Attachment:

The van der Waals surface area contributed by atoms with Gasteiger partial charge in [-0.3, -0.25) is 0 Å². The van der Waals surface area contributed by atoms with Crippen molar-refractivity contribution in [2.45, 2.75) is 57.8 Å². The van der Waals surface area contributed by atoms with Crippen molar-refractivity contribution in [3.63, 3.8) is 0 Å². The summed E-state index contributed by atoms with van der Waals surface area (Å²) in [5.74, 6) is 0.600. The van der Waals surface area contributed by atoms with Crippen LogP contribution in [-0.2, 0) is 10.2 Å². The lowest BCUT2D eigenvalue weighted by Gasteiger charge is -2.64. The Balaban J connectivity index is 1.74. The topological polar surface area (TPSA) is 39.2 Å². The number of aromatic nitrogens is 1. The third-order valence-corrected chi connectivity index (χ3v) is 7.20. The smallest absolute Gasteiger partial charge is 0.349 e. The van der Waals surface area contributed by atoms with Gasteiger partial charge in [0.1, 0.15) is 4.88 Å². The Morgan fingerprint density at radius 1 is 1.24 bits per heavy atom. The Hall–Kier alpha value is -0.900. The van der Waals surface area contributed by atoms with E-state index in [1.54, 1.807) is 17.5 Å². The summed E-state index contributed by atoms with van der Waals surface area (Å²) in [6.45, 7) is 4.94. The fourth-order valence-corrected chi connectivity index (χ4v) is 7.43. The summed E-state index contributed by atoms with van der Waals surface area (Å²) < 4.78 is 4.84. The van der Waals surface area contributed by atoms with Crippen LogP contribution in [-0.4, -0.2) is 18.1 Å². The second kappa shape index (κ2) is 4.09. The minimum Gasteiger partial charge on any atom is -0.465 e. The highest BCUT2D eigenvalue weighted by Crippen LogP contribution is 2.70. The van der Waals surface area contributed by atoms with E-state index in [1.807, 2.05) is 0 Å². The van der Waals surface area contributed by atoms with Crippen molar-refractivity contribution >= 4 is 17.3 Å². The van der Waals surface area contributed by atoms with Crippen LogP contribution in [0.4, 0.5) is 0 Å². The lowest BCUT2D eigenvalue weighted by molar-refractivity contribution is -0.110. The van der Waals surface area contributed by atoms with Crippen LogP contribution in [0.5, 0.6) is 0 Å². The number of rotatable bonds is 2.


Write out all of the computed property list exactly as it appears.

The van der Waals surface area contributed by atoms with Gasteiger partial charge in [-0.3, -0.25) is 0 Å². The van der Waals surface area contributed by atoms with Crippen molar-refractivity contribution in [2.45, 2.75) is 57.8 Å². The van der Waals surface area contributed by atoms with Crippen molar-refractivity contribution in [3.63, 3.8) is 0 Å². The summed E-state index contributed by atoms with van der Waals surface area (Å²) in [5.74, 6) is 0.600. The van der Waals surface area contributed by atoms with Crippen LogP contribution in [-0.2, 0) is 10.2 Å². The lowest BCUT2D eigenvalue weighted by Gasteiger charge is -2.64. The Balaban J connectivity index is 1.74. The topological polar surface area (TPSA) is 39.2 Å². The number of aromatic nitrogens is 1. The third-order valence-corrected chi connectivity index (χ3v) is 7.20. The smallest absolute Gasteiger partial charge is 0.349 e. The van der Waals surface area contributed by atoms with Gasteiger partial charge in [0.1, 0.15) is 4.88 Å². The Morgan fingerprint density at radius 1 is 1.24 bits per heavy atom. The Hall–Kier alpha value is -0.900. The van der Waals surface area contributed by atoms with E-state index in [1.54, 1.807) is 17.5 Å². The summed E-state index contributed by atoms with van der Waals surface area (Å²) in [6.45, 7) is 4.94. The fourth-order valence-corrected chi connectivity index (χ4v) is 7.43. The summed E-state index contributed by atoms with van der Waals surface area (Å²) < 4.78 is 4.84. The van der Waals surface area contributed by atoms with Crippen LogP contribution in [-0.4, -0.2) is 18.1 Å². The second kappa shape index (κ2) is 4.09. The minimum Gasteiger partial charge on any atom is -0.465 e. The highest BCUT2D eigenvalue weighted by Crippen LogP contribution is 2.70. The van der Waals surface area contributed by atoms with E-state index in [1.807, 2.05) is 0 Å². The van der Waals surface area contributed by atoms with Crippen molar-refractivity contribution >= 4 is 17.3 Å². The van der Waals surface area contributed by atoms with Crippen LogP contribution in [0.4, 0.5) is 0 Å². The lowest BCUT2D eigenvalue weighted by molar-refractivity contribution is -0.110. The van der Waals surface area contributed by atoms with Crippen LogP contribution in [0.5, 0.6) is 0 Å². The number of rotatable bonds is 2.